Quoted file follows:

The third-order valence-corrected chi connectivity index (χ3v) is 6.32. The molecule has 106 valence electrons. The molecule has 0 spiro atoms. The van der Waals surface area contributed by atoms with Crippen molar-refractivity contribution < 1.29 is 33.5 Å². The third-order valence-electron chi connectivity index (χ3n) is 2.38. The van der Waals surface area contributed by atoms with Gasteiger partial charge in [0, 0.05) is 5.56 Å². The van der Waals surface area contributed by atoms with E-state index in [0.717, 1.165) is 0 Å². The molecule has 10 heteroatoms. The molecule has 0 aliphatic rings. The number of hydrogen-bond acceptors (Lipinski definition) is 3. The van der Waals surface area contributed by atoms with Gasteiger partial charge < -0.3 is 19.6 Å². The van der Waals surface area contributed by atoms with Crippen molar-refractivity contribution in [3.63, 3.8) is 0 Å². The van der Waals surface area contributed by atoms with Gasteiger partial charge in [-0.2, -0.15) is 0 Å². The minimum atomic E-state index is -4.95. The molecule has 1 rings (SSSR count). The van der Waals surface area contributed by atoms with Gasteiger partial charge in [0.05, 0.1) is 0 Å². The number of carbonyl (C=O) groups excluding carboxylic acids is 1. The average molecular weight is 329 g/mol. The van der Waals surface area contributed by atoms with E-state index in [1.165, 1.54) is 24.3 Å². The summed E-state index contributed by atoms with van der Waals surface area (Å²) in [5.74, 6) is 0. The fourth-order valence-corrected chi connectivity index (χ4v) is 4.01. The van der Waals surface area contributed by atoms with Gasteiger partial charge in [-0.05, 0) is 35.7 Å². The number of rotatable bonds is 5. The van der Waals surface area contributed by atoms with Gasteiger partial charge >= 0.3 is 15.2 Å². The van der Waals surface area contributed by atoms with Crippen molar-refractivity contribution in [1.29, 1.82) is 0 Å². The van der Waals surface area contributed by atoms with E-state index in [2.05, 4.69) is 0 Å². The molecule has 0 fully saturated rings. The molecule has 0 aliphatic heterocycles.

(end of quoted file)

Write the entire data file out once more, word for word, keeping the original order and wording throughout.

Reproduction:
The third-order valence-corrected chi connectivity index (χ3v) is 6.32. The molecule has 106 valence electrons. The molecule has 0 spiro atoms. The van der Waals surface area contributed by atoms with Crippen molar-refractivity contribution < 1.29 is 33.5 Å². The third-order valence-electron chi connectivity index (χ3n) is 2.38. The van der Waals surface area contributed by atoms with Gasteiger partial charge in [0, 0.05) is 5.56 Å². The van der Waals surface area contributed by atoms with E-state index in [0.717, 1.165) is 0 Å². The molecule has 10 heteroatoms. The molecule has 0 aliphatic rings. The number of hydrogen-bond acceptors (Lipinski definition) is 3. The van der Waals surface area contributed by atoms with Gasteiger partial charge < -0.3 is 19.6 Å². The van der Waals surface area contributed by atoms with Crippen molar-refractivity contribution in [3.63, 3.8) is 0 Å². The van der Waals surface area contributed by atoms with Gasteiger partial charge in [-0.2, -0.15) is 0 Å². The minimum atomic E-state index is -4.95. The molecule has 1 rings (SSSR count). The van der Waals surface area contributed by atoms with Gasteiger partial charge in [0.05, 0.1) is 0 Å². The number of carbonyl (C=O) groups excluding carboxylic acids is 1. The average molecular weight is 329 g/mol. The van der Waals surface area contributed by atoms with E-state index in [1.165, 1.54) is 24.3 Å². The summed E-state index contributed by atoms with van der Waals surface area (Å²) in [5.74, 6) is 0. The fourth-order valence-corrected chi connectivity index (χ4v) is 4.01. The van der Waals surface area contributed by atoms with Gasteiger partial charge in [-0.05, 0) is 35.7 Å². The number of rotatable bonds is 5. The van der Waals surface area contributed by atoms with Gasteiger partial charge >= 0.3 is 15.2 Å². The van der Waals surface area contributed by atoms with Crippen molar-refractivity contribution in [1.29, 1.82) is 0 Å². The van der Waals surface area contributed by atoms with E-state index in [2.05, 4.69) is 0 Å². The molecule has 0 fully saturated rings. The molecule has 0 aliphatic heterocycles.